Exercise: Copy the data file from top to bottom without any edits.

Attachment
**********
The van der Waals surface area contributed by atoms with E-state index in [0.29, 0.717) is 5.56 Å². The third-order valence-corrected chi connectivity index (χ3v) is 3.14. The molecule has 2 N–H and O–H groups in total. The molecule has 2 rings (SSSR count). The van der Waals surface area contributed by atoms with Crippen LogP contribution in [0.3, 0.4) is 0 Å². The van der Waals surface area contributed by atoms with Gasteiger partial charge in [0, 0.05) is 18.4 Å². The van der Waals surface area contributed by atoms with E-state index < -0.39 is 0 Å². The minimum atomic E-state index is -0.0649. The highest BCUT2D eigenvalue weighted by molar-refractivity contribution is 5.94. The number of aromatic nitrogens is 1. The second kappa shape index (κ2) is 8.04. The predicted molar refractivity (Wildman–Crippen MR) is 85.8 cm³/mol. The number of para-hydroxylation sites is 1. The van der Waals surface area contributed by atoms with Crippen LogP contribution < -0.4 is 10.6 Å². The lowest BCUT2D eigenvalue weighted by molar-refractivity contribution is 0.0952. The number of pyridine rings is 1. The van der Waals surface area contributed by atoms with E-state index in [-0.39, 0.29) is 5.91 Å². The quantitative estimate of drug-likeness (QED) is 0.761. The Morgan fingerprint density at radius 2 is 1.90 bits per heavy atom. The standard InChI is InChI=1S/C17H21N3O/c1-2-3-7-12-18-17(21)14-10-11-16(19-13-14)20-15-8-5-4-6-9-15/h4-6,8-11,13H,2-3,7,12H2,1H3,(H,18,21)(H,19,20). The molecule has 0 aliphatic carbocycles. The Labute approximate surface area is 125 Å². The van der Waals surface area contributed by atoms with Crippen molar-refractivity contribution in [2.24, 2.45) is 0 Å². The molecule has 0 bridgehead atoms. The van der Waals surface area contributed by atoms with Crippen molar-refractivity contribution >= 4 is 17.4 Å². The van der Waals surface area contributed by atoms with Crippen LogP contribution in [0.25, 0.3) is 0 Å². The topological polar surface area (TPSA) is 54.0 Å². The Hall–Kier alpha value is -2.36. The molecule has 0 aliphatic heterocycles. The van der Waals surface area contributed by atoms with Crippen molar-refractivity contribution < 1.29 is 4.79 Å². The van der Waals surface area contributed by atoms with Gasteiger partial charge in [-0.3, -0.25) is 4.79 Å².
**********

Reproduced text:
The van der Waals surface area contributed by atoms with E-state index in [0.29, 0.717) is 5.56 Å². The third-order valence-corrected chi connectivity index (χ3v) is 3.14. The molecule has 2 N–H and O–H groups in total. The molecule has 2 rings (SSSR count). The van der Waals surface area contributed by atoms with Crippen LogP contribution in [0.3, 0.4) is 0 Å². The van der Waals surface area contributed by atoms with Gasteiger partial charge in [0, 0.05) is 18.4 Å². The van der Waals surface area contributed by atoms with E-state index < -0.39 is 0 Å². The minimum atomic E-state index is -0.0649. The highest BCUT2D eigenvalue weighted by molar-refractivity contribution is 5.94. The number of aromatic nitrogens is 1. The second kappa shape index (κ2) is 8.04. The predicted molar refractivity (Wildman–Crippen MR) is 85.8 cm³/mol. The number of para-hydroxylation sites is 1. The van der Waals surface area contributed by atoms with Crippen LogP contribution < -0.4 is 10.6 Å². The lowest BCUT2D eigenvalue weighted by molar-refractivity contribution is 0.0952. The number of pyridine rings is 1. The van der Waals surface area contributed by atoms with E-state index in [-0.39, 0.29) is 5.91 Å². The quantitative estimate of drug-likeness (QED) is 0.761. The Morgan fingerprint density at radius 2 is 1.90 bits per heavy atom. The standard InChI is InChI=1S/C17H21N3O/c1-2-3-7-12-18-17(21)14-10-11-16(19-13-14)20-15-8-5-4-6-9-15/h4-6,8-11,13H,2-3,7,12H2,1H3,(H,18,21)(H,19,20). The molecule has 0 aliphatic carbocycles. The Labute approximate surface area is 125 Å². The van der Waals surface area contributed by atoms with Crippen molar-refractivity contribution in [2.24, 2.45) is 0 Å². The molecule has 0 bridgehead atoms. The van der Waals surface area contributed by atoms with Crippen molar-refractivity contribution >= 4 is 17.4 Å². The van der Waals surface area contributed by atoms with Crippen LogP contribution in [0.25, 0.3) is 0 Å². The topological polar surface area (TPSA) is 54.0 Å². The Hall–Kier alpha value is -2.36. The molecule has 0 aliphatic heterocycles. The van der Waals surface area contributed by atoms with Crippen molar-refractivity contribution < 1.29 is 4.79 Å². The van der Waals surface area contributed by atoms with Gasteiger partial charge in [-0.3, -0.25) is 4.79 Å².